While no one can be certain what the telecommunications landscape will be like a few months from now, let alone a year from now, the coronavirus pandemic could give communication service providers (CSPs) a chance for an industry refresh.
As a whole, CSPs are getting high marks for keeping students and employees safely connected from their homes to networks, but they need to pivot beyond just providing connectivity, according to Angus Ward, CEO, BearingPoint//Beyond. Back in February, Ward was making the case that CSPs needed to transition from business-to-consumer (B2C) models, where products are sold to consumers, to a business-to-business (B2B) model that creates and sells entire solutions and platforms to end customers.
Ward, who is a consultant to service providers, said CSPs needed to do more than sell standardized "connectivity plus infrastructure" products to their customers. The transition by CSPs from B2C to a B2B model is even more important now that the coronavirus has shackled economies across the globe and tightened margins for service providers. With less money in the market, the competition between CSPs will intensify as well, according to Ward.
With the telecom industry at a crossroad, Ward believes 5G and IoT-based services and applications will enable CSPs to emerge as more than just connectivity pipes.
"There's a new business model," Ward said. "I wonder whether now with coronavirus we're going to see a stronger need for CSPs to move faster to create solutions rather than just selling products. As far as the enterprise CIOs, they want these new solutions quickly. They don't want to spend nine months stitching these different products together to try and create a new solution out of them.
"I think this comes at a really interesting crossover point because there's so much happening now. I think we're moving from telecoms being in this world where most of their revenue comes from selling high volume, repeatable standardized connectivity services to mass markets. The switchover to B2B starts to become even more important."
The panic shopping in supermarkets has been mirrored to a degree in the telecom industry, according to Ward. He said he recently spoke to a Tier 1 client that had its best sales week ever in the face of the COVID-19 crisis.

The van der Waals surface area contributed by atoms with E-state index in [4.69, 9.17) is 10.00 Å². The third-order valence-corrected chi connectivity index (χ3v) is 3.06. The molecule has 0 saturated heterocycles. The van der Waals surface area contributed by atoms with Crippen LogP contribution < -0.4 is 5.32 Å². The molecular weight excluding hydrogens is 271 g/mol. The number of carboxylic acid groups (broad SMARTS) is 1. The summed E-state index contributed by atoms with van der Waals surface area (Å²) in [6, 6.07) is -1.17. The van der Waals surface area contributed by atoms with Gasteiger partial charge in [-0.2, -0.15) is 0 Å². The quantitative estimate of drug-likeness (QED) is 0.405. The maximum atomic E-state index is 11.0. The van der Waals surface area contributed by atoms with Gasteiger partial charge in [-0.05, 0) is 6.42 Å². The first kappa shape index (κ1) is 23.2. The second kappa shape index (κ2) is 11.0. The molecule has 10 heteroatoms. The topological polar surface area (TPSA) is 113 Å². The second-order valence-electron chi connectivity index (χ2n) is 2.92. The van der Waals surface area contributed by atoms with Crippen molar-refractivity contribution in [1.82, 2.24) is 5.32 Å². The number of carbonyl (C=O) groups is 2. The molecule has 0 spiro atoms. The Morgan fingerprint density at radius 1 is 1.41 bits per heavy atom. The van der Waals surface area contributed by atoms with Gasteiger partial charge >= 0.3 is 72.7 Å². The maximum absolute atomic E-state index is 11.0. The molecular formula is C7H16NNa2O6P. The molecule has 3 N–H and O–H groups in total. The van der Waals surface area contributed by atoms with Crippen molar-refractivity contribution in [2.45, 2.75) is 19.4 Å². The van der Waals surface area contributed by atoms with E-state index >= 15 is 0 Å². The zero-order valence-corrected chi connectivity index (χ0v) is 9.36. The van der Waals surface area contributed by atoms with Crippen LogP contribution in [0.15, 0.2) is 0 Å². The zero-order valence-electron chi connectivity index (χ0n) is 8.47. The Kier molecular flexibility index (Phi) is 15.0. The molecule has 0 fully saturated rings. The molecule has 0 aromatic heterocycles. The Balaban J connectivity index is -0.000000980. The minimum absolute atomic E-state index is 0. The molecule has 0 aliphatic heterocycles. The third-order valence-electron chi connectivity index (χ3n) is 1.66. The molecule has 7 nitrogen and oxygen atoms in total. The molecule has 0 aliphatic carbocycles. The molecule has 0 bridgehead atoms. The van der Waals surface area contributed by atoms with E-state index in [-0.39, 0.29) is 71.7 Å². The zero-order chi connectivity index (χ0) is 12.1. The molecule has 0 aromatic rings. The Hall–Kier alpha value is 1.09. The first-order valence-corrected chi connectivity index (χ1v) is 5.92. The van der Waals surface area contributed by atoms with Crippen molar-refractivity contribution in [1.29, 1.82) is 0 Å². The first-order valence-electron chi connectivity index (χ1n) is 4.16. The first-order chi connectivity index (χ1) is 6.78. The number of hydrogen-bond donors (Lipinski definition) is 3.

"Whether it's fixed. Whether it's mobile. Whether its remote working or whether it's VPN, all kinds of services are being bought to enable a completely new operating model where everyone works from home," Ward said. "I think a lot of telcos had an extremely good sales week as people literally went panic buying in the supermarket to buy all kinds of things.
"We had all kinds of different things being bought. So I think telcos initially have done well because of this change in the operating model to remote working."
While CSPs may have done well in the short-term of the coronavirus pandemic, having manufacturing plants, sporting events, and retail shops shut down will have a long-term impact.
"I just wonder whether those who are hanging on to the B2C market, the low margin prepaid phones, the MVNOs launching second brands and all that, will be the most adversely affected because these are the guys that are not going to pay their mobile phone bills," Ward said. "They're probably the people most at the margin and impacted the most by the coronavirus. The strong B2B companies are where the money is going to be made in the next 12 months.
"The people moving down the B2B track have a rich monopoly on different remote working solutions and SaaS-based cloud solutions. With 5G and IoT, I think the B2B CSPS will do the best because they have the corporate customers, and the ability to engage in new business models. They've got the partner ecosystems, and they have the richest services, which are probably the most value to their enterprise customers who need to rapidly solve their problems."